# Outside the Beltway

## Weigh More, Pay More?

### Peter Singer argues that heavy people ought to pay more to fly.

Peter Singer argues that heavy people ought to pay more to fly.

I am writing this at an airport. A slight Asian woman has checked in with, I would guess, about 40 kilograms (88 pounds) of suitcases and boxes. She pays extra for exceeding the weight allowance. A man who must weigh at least 40 kilos more than she does, but whose baggage is under the limit, pays nothing. Yet, in terms of the airplane’s fuel consumption, it is all the same whether the extra weight is baggage or body fat.

Tony Webber, a former chief economist for the Australian airline Qantas, has pointed out that, since 2000, the average weight of adult passengers on its planes has increased by two kilos. For a large, modern aircraft like the Airbus A380, that means that an extra \$472 of fuel has to be burned on a flight from Sydney to London. If the airline flies that route in both directions three times a day, over a year it will spend an additional \$1 million for fuel, or, on current margins, about 13% of the airline’s profit from operating that route.

Webber suggests that airlines set a standard passenger weight, say, 75 kilos. If a passenger weighs 100 kilos, a surcharge would be charged to cover the extra fuel costs. For a passenger who is 25 kilos overweight, the surcharge on a Sydney-London return ticket would be \$29. A passenger weighing just 50 kilos would get a discount of the same amount.

Another way to achieve the same objective would be to set a standard weight for passengers and luggage, and then ask people to get on the scales with their luggage. That would have the advantage of avoiding embarrassment for those who do not wish to reveal their weight.

Friends with whom I discuss this proposal often say that many obese people cannot help being overweight – they just have a different metabolism from the rest of us. But the point of a surcharge for extra weight is not to punish a sin, whether it is levied on baggage or on bodies. It is a way of recouping from you the true cost of flying you to your destination, rather than imposing it on your fellow passengers.

This strikes me as rather silly. If we take Singer’s data as face value, added passenger weight has a negligible impact on fuel costs. \$472 in fuel costs on a large airliner (which seats 525 people) on an incredibly long flight is next to nothing. After all, a flight from London to Sydney is billed at more than \$2000 per passenger. And, frankly, it would almost surely cost more than \$472 per flight to carefully weigh, assess, and haggle with 525 passengers.

via The Browser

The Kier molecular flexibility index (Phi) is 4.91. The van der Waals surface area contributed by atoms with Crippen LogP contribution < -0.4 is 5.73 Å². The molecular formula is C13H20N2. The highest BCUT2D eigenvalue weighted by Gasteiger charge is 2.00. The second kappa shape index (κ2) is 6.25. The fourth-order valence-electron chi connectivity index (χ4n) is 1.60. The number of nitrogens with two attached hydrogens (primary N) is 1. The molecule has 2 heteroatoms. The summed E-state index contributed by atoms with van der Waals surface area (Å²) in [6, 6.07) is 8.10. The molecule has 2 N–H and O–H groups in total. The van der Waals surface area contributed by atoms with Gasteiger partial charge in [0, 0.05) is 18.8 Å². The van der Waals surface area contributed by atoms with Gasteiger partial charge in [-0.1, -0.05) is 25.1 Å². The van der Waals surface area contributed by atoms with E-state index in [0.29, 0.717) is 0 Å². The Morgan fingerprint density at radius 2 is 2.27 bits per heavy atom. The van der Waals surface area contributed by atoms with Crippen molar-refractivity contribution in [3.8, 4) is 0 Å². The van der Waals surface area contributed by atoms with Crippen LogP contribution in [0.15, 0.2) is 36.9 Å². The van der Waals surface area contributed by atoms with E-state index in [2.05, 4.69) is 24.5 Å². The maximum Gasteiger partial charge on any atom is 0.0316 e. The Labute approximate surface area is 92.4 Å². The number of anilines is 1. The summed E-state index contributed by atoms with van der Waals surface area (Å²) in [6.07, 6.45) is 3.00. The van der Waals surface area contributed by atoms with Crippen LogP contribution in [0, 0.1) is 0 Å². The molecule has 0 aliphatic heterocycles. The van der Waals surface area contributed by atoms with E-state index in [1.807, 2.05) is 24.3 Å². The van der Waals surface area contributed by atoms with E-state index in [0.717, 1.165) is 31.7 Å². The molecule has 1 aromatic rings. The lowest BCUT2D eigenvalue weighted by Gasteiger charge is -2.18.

FILED UNDER: Economics and Business, , ,
James Joyner is Professor and Department Head of Security Studies at Marine Corps University's Command and Staff College. He's a former Army officer and Desert Storm veteran. Views expressed here are his own. Follow James on Twitter @DrJJoyner.

1. grumpy realist says:

Though I wouldn’t mind if they were charging overly obese people for two seats when they spill over into the next seat.

Or simply make bigger seats and charge more per seat.

(My major pet peeve with airlines is that they don’t have a “no kids” section. 6 hours of flying with a little monster kicking the back of the seat in front of him (me) and pulling my hair, while Mom refuses to do anything–no thanks. )

2. Hey Norm says:

The basis for his argument is baggage fees…which are simply revenue generators…and have nothing to do with weight. If the basis of your argument is flawed…

3. Gold Star for Robot Boy says:

Reading the title of this post, I hoped it would be a proposal to have the obese pay more for insurance. If they want to stuff their fat faces with fatty food, leading to (preventable) health problems down the line, then why should I be forced to subsidize that behavior?

And would you look at that… guess which voters would get hit the hardest? Perhaps that’s just frosting on the cake.

4. James Joyner says:

Reading the title of this post, I hoped it would be a proposal to have the obese pay more for insurance.

They already do, at least if they’re buying an individual plan. If they’re on a corporate plan, though, they typically don’t because of pooling.

5. If they want to stuff their fat faces with fatty food, leading to (preventable) health problems down the line, then why should I be forced to subsidize that behavior?

This is of course one of the complaints with government run healthcare: that once it becomes the taxpayers responsibility to pay for it, it will be used as an excuse for government intrusion into all manner of personal behaviour. So to put it in your own language: you should be forced to subsidize that behavior because fat people have a right to healthcare.